Sen. Orrin Hatch wants to amend the tax extenders bill to require drug testing in order to receive unemployment and welfare benefits. His motives are admirable, but the proposal includes inherent weaknesses that may outweigh its strengths.

In particular, there are three problems associated with this amendment that may nullify its potential goals.

First, mandatory drug testing would require a prohibitive up-front cost. Assuming a drug test costs an average of $50 and there are 400,000 new unemployment claims each month, this represents an additional cost of at least $20 million per month until new unemployment claims slow down. While the total amount devoted to the tax extenders bill equates to $140 billion, $20 million per month is not a small amount of money. Furthermore, the vast majority of those who find new employment after receiving unemployment benefits will be required to submit to drug testing previous to being hired. To require drug testing during unemployment is to duplicate a test that already will likely be performed — and do so at a significant cost.

Second, the amendment assumes that a lack of money will deter substance abuse. While this may motivate some of those with drug problems to kick their habit, it is not a valid strategy for deterring addiction. Those who struggle with substance abuse often require the help of medication, counseling and the criminal justice system. Drug addiction is a serious problem that often requires outside help. When money is not available for the purchase of drugs, addicts often resort to property crime to find the funds to feed their addictions. To refuse unemployment benefits without offering help for drug addicts is likely to increase crime rates and postpone the employment of the drug addict.

Third, the proposed solution of using state-funded treatment centers to treat those with addictions is also problematic. Hatch suggests that state-funded treatment centers can be used for those who test positive for drug use during the unemployment claim process. Unfortunately, there is already a greater demand on state-funded treatment centers than can currently be met. Furthermore, funding is being cut every year for these services. Even if Hatch's amendment does not pass, Utah already has more need than it has resources. The use of state-funded treatment centers is not a valid option unless significant federal dollars are awarded to subsidize the anticipated need.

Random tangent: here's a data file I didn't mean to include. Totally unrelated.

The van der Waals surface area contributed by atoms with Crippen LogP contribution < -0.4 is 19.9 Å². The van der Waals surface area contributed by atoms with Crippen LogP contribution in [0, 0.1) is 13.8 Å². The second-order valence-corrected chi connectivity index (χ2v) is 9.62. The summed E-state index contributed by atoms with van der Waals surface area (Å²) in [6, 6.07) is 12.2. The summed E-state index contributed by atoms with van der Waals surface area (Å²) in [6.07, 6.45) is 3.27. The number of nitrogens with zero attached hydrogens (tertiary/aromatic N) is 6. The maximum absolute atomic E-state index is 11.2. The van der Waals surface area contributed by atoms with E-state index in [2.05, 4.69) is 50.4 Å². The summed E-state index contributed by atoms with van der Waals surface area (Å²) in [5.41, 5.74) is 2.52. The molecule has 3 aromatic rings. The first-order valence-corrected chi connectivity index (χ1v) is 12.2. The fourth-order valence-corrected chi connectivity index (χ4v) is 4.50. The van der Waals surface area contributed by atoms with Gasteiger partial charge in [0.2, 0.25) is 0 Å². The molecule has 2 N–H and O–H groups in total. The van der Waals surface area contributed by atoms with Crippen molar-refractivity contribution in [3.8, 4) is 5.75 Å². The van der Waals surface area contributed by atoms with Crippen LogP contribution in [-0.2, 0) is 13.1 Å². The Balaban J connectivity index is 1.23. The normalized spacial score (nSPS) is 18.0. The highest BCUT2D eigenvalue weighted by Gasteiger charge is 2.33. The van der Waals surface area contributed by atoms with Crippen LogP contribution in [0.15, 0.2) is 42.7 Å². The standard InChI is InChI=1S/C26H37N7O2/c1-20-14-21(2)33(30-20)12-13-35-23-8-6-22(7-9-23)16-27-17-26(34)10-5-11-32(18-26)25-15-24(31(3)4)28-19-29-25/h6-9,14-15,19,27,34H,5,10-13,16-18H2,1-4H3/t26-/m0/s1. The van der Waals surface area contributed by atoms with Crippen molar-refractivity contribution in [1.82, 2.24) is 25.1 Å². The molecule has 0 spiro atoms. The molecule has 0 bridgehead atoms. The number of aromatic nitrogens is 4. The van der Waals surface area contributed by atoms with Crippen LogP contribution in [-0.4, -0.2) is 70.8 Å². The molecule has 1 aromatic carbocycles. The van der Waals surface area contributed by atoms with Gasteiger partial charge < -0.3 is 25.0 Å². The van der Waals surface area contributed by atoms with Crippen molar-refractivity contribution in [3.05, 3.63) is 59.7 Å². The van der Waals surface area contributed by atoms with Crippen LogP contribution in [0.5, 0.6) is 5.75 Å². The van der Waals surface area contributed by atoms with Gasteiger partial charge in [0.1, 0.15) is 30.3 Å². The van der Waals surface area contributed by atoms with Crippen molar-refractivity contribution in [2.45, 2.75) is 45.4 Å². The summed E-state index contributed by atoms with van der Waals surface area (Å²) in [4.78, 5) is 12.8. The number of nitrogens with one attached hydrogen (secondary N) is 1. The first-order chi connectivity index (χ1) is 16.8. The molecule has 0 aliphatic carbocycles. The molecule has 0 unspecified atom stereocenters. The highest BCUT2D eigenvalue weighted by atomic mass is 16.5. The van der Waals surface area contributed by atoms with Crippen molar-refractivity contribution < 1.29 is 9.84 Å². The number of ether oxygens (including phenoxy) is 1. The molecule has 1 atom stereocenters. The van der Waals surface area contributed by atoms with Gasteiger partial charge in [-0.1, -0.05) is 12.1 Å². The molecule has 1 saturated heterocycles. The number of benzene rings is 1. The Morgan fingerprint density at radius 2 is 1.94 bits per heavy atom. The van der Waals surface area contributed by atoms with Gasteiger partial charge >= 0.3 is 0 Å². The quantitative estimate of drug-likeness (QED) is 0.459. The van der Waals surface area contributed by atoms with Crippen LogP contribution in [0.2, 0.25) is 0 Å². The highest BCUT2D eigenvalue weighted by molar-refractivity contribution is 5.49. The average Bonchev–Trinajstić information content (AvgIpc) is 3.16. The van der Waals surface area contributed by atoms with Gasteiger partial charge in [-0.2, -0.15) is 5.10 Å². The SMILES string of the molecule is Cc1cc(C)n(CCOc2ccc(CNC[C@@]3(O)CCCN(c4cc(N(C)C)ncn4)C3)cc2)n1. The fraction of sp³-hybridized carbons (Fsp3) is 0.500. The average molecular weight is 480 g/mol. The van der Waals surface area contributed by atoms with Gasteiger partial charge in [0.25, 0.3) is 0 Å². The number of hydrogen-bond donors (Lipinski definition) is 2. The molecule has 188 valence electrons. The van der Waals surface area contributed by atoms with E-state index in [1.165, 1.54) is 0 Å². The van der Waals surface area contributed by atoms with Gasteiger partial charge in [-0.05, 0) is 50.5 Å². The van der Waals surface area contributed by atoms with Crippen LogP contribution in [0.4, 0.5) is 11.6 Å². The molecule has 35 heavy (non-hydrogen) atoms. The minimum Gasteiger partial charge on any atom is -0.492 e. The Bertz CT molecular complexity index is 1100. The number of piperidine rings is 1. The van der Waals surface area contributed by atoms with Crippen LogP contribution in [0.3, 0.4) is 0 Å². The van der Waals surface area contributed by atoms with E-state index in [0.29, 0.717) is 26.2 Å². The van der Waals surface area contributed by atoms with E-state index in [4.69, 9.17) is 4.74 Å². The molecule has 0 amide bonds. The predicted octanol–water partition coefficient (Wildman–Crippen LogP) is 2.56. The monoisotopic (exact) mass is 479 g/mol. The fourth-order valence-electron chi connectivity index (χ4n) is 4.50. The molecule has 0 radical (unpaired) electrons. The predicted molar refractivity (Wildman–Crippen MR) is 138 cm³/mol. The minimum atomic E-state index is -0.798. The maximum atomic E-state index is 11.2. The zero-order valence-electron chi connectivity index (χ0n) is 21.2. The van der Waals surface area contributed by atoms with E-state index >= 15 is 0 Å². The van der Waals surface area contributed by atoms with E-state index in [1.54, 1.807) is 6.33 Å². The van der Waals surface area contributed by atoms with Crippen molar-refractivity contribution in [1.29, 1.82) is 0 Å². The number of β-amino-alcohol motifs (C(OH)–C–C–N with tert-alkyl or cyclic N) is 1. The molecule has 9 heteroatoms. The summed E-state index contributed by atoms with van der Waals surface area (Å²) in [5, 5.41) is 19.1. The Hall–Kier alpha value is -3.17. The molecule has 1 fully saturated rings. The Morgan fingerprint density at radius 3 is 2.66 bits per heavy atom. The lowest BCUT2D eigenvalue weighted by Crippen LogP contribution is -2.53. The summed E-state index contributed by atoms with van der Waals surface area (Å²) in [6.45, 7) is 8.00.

While there are numerous problems with the proposed amendment, the motivation must be taken into account. Hatch is right on the money when he says that federal dollars should not be used to support substance abuse. The fact that an unknown portion of unemployment benefits is used to feed drug addiction is deplorable. A great amount of good would result if the federal government could find a way to treat substance abuse and save taxpayer dollars at the same time.

Sadly, substance abuse has become a serious problem in Utah and across the nation. Hatch's proposal is commendable, but it is also highly unlikely to deter substance abuse. If the amendment were to pass, a more likely result is that crime would increase, substance abuse would go untreated, and unemployment would be needlessly prolonged. And all this would come at an additional cost to taxpayers as we devote a significant amount of money to funding the proposed drug tests.

Hatch should be commended for what he is trying to do. However, if the goal (as stated by the senator) is to help people stop using drugs and to not waste taxpayer money, this amendment will not likely meet its objectives.

Kurt Manwaring is a graduate student at the University of Utah and resides in Taylorsville.